## Problem-setting Pandemonium (Senior)

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Points: 5 (partial)
Time limit: 1.0s
Memory limit: 64M

Authors:
Problem type
Allowed languages
Ada, Assembly, Awk, Brain****, C, C#, C++, COBOL, CommonLisp, D, Dart, F#, Forth, Fortran, Go, Groovy, Haskell, Intercal, Java, JS, Kotlin, Lisp, Lua, Nim, ObjC, OCaml, Octave, Pascal, Perl, PHP, Pike, Prolog, Python, Racket, Ruby, Rust, Scala, Scheme, Sed, Swift, TCL, Text, Turing, VB, Zig
##### 2015 Mock CCC by Alex and Timothy

You are planning to run programming contests in the next few weeks, but you quickly realized that you've bitten off more than you can chew. As a novice problem-setter, you quickly learned that the rumours are true. Indeed, original and interesting problems are really hard to write.

Fortunately, you're not alone in your contest-writing endeavors. Your friend is there with you. However, you know deep down that in order to be credited for helping create the contest, you just need to supply a single problem for it. You know that your friend will take care of the rest, even if it means he'll be very angry for having to do all the remaining work.

The contest are numbered from to . Both of you have agreed that in the contest, you must contribute a problem of difficulty level . Your don't want to do a lot of work, so you want to create as few problems as possible to get the job done. Your master plan is to repeat problems when multiple contests require problems of the same difficulty. Surely, nobody will notice.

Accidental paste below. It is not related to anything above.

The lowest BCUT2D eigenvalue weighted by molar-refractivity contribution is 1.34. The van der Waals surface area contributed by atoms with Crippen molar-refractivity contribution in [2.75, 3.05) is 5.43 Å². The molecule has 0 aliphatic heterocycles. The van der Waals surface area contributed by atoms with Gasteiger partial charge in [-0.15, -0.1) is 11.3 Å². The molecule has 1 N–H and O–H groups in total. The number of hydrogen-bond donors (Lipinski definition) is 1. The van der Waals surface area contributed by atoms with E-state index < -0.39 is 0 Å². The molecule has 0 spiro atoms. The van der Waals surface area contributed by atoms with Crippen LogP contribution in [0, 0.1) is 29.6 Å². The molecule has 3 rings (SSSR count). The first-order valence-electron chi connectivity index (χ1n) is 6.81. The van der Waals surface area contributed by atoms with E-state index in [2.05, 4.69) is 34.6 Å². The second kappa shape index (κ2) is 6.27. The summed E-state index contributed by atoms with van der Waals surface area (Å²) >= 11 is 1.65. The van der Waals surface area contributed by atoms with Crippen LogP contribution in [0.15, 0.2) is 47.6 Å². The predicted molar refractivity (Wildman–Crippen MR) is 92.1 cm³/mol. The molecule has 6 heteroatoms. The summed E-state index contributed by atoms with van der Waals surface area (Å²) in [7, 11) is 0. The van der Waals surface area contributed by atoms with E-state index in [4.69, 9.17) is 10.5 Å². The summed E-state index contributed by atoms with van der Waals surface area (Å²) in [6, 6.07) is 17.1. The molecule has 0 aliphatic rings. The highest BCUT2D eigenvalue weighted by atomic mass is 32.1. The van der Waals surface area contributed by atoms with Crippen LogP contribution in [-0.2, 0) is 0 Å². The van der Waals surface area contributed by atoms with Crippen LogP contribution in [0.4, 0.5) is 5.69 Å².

However, you also realized that your friend is smarter than you think. He will easily notice if you repeat the same problem for multiple contests. Your (not-so-)subtle way to circumvent this is by creating a problem and then repeatedly decreasing its difficulty (by some positive integer value) whenever you reuse it in a different contest. This way, you are less likely to be busted.

Since you will focus solely on making problems for the next few days (who needs to eat or sleep?), you are able to make an original problem of any difficulty level if you try hard enough. What is the minimum number of original problems that you'll need to write for the contests?

#### Input Format

Line 1 of input will contain a single integer , representing the number of contests you're responsible for.
Line 2 of input will contain space-separated integers , the difficulty levels of the problems you have to contribute for the contests.

#### Output Format

The first and only line of output should consist of a single integer, the minimum number of original problems you have to write to be able to supply a problem for all the contests.

#### Sample Input 1

5
1 2 3 4 6

#### Sample Output 1

1

#### Explanation for Sample 1

Just create one original problem of difficulty 6 for contest 5, and reduce its difficulty to 4, 3, 2, and 1 in that order so you can reuse it on the other four contests.

#### Sample Input 2

6
3 2 2 1 3 3

#### Sample Output 2

3

#### Explanation for Sample 2

One possible solution is to write three original problems with difficulty 3.
For the first original problem: use it for contest 1, then lower it to difficulty 2 to use on contest 2, and finally to difficulty 1 to be used on contest 4.
For the second original problem: use it for contest 5, then lower it to difficulty 2 to use on contest 3.
For the last original problem, just use it for contest 6.